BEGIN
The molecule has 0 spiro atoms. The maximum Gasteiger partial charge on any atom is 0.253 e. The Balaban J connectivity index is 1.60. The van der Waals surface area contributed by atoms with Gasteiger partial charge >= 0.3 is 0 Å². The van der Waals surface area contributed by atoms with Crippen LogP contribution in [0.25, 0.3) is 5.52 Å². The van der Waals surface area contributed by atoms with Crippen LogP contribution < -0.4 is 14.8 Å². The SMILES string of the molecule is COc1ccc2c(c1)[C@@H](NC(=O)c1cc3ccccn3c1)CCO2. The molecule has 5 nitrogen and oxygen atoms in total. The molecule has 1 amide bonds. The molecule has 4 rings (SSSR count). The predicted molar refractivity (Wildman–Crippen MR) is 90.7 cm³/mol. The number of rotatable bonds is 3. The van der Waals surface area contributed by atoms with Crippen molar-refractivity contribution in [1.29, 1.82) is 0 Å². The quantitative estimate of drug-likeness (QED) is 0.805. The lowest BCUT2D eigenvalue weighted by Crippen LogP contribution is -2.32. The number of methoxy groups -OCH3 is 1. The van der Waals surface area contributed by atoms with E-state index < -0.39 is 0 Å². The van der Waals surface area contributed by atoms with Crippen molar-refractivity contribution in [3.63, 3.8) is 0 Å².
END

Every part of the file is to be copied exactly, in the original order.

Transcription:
The molecule has 0 spiro atoms. The maximum Gasteiger partial charge on any atom is 0.253 e. The Balaban J connectivity index is 1.60. The van der Waals surface area contributed by atoms with Gasteiger partial charge >= 0.3 is 0 Å². The van der Waals surface area contributed by atoms with Crippen LogP contribution in [0.25, 0.3) is 5.52 Å². The van der Waals surface area contributed by atoms with Crippen LogP contribution < -0.4 is 14.8 Å². The SMILES string of the molecule is COc1ccc2c(c1)[C@@H](NC(=O)c1cc3ccccn3c1)CCO2. The molecule has 5 nitrogen and oxygen atoms in total. The molecule has 1 amide bonds. The molecule has 4 rings (SSSR count). The predicted molar refractivity (Wildman–Crippen MR) is 90.7 cm³/mol. The number of rotatable bonds is 3. The van der Waals surface area contributed by atoms with Crippen molar-refractivity contribution in [1.29, 1.82) is 0 Å². The quantitative estimate of drug-likeness (QED) is 0.805. The lowest BCUT2D eigenvalue weighted by Crippen LogP contribution is -2.32. The number of methoxy groups -OCH3 is 1. The van der Waals surface area contributed by atoms with E-state index < -0.39 is 0 Å². The van der Waals surface area contributed by atoms with Crippen molar-refractivity contribution in [3.63, 3.8) is 0 Å².